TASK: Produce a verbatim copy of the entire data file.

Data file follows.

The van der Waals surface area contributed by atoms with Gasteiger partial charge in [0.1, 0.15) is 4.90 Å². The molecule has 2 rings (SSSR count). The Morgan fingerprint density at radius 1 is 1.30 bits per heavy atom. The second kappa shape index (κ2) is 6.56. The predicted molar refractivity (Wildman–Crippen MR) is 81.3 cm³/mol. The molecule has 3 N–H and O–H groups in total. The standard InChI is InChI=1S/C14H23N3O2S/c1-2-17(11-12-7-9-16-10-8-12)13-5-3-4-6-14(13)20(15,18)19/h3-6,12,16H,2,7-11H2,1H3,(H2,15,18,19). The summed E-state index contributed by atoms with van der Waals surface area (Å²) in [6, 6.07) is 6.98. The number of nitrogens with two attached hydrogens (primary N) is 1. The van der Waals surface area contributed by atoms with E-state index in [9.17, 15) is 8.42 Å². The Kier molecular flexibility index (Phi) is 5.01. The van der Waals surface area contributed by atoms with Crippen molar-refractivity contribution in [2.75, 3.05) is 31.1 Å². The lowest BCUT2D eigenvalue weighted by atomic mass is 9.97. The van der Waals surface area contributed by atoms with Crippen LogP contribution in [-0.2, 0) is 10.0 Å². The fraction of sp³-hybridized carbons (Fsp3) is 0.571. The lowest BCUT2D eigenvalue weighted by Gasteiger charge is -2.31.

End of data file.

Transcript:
The van der Waals surface area contributed by atoms with Gasteiger partial charge in [0.1, 0.15) is 4.90 Å². The molecule has 2 rings (SSSR count). The Morgan fingerprint density at radius 1 is 1.30 bits per heavy atom. The second kappa shape index (κ2) is 6.56. The predicted molar refractivity (Wildman–Crippen MR) is 81.3 cm³/mol. The molecule has 3 N–H and O–H groups in total. The standard InChI is InChI=1S/C14H23N3O2S/c1-2-17(11-12-7-9-16-10-8-12)13-5-3-4-6-14(13)20(15,18)19/h3-6,12,16H,2,7-11H2,1H3,(H2,15,18,19). The summed E-state index contributed by atoms with van der Waals surface area (Å²) in [6, 6.07) is 6.98. The number of nitrogens with two attached hydrogens (primary N) is 1. The van der Waals surface area contributed by atoms with E-state index in [9.17, 15) is 8.42 Å². The Kier molecular flexibility index (Phi) is 5.01. The van der Waals surface area contributed by atoms with Crippen molar-refractivity contribution in [2.75, 3.05) is 31.1 Å². The lowest BCUT2D eigenvalue weighted by atomic mass is 9.97. The van der Waals surface area contributed by atoms with Crippen LogP contribution in [-0.2, 0) is 10.0 Å². The fraction of sp³-hybridized carbons (Fsp3) is 0.571. The lowest BCUT2D eigenvalue weighted by Gasteiger charge is -2.31.